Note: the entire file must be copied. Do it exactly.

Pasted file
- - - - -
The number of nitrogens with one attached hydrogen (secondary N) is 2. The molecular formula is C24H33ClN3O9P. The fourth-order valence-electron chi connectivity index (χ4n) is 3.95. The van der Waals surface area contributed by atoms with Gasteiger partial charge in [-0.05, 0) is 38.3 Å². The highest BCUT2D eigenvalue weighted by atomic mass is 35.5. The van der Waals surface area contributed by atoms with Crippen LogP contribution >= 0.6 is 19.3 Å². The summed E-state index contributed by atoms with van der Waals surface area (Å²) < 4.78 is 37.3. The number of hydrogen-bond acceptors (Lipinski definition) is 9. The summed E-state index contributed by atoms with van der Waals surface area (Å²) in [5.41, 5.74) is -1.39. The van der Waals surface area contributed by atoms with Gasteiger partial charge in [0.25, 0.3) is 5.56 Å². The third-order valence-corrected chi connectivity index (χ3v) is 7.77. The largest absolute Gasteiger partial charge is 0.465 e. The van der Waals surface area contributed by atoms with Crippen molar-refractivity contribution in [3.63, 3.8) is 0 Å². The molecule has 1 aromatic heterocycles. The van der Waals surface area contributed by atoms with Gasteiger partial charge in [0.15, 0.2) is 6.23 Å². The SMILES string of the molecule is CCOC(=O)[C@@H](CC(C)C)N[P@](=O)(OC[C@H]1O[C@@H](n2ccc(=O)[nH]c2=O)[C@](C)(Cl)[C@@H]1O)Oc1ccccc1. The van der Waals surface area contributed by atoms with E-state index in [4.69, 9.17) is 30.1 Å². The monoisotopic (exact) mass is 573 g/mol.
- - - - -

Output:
The number of nitrogens with one attached hydrogen (secondary N) is 2. The molecular formula is C24H33ClN3O9P. The fourth-order valence-electron chi connectivity index (χ4n) is 3.95. The van der Waals surface area contributed by atoms with Gasteiger partial charge in [-0.05, 0) is 38.3 Å². The highest BCUT2D eigenvalue weighted by atomic mass is 35.5. The van der Waals surface area contributed by atoms with Crippen LogP contribution >= 0.6 is 19.3 Å². The summed E-state index contributed by atoms with van der Waals surface area (Å²) < 4.78 is 37.3. The number of hydrogen-bond acceptors (Lipinski definition) is 9. The summed E-state index contributed by atoms with van der Waals surface area (Å²) in [5.41, 5.74) is -1.39. The van der Waals surface area contributed by atoms with Gasteiger partial charge in [0.25, 0.3) is 5.56 Å². The third-order valence-corrected chi connectivity index (χ3v) is 7.77. The largest absolute Gasteiger partial charge is 0.465 e. The van der Waals surface area contributed by atoms with Crippen molar-refractivity contribution in [3.63, 3.8) is 0 Å². The molecule has 1 aromatic heterocycles. The van der Waals surface area contributed by atoms with Gasteiger partial charge in [0.15, 0.2) is 6.23 Å². The SMILES string of the molecule is CCOC(=O)[C@@H](CC(C)C)N[P@](=O)(OC[C@H]1O[C@@H](n2ccc(=O)[nH]c2=O)[C@](C)(Cl)[C@@H]1O)Oc1ccccc1. The van der Waals surface area contributed by atoms with E-state index in [4.69, 9.17) is 30.1 Å². The monoisotopic (exact) mass is 573 g/mol.